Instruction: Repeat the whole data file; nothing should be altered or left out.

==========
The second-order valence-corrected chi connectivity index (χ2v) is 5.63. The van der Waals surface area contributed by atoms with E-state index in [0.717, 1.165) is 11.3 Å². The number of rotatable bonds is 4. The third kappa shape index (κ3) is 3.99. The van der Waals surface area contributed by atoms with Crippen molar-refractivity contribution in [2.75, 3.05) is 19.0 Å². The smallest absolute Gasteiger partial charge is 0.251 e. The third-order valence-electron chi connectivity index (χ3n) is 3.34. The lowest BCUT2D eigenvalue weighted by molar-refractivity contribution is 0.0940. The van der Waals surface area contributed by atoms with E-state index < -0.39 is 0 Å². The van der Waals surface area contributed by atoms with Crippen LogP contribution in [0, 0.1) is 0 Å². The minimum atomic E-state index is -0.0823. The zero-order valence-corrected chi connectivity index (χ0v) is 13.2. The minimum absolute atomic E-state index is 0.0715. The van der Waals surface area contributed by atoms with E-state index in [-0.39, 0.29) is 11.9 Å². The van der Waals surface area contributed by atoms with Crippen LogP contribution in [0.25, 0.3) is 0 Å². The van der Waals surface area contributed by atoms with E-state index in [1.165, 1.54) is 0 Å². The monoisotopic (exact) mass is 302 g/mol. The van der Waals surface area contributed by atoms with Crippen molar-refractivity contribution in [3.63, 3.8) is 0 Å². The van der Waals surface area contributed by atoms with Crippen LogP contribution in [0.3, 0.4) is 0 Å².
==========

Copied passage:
The second-order valence-corrected chi connectivity index (χ2v) is 5.63. The van der Waals surface area contributed by atoms with E-state index in [0.717, 1.165) is 11.3 Å². The number of rotatable bonds is 4. The third kappa shape index (κ3) is 3.99. The van der Waals surface area contributed by atoms with Crippen molar-refractivity contribution in [2.75, 3.05) is 19.0 Å². The smallest absolute Gasteiger partial charge is 0.251 e. The third-order valence-electron chi connectivity index (χ3n) is 3.34. The lowest BCUT2D eigenvalue weighted by molar-refractivity contribution is 0.0940. The van der Waals surface area contributed by atoms with E-state index < -0.39 is 0 Å². The van der Waals surface area contributed by atoms with Crippen LogP contribution in [0, 0.1) is 0 Å². The minimum atomic E-state index is -0.0823. The zero-order valence-corrected chi connectivity index (χ0v) is 13.2. The minimum absolute atomic E-state index is 0.0715. The van der Waals surface area contributed by atoms with E-state index in [-0.39, 0.29) is 11.9 Å². The van der Waals surface area contributed by atoms with Crippen LogP contribution in [0.25, 0.3) is 0 Å². The van der Waals surface area contributed by atoms with E-state index in [1.165, 1.54) is 0 Å². The monoisotopic (exact) mass is 302 g/mol. The van der Waals surface area contributed by atoms with Crippen molar-refractivity contribution in [3.63, 3.8) is 0 Å². The van der Waals surface area contributed by atoms with Crippen LogP contribution in [0.3, 0.4) is 0 Å².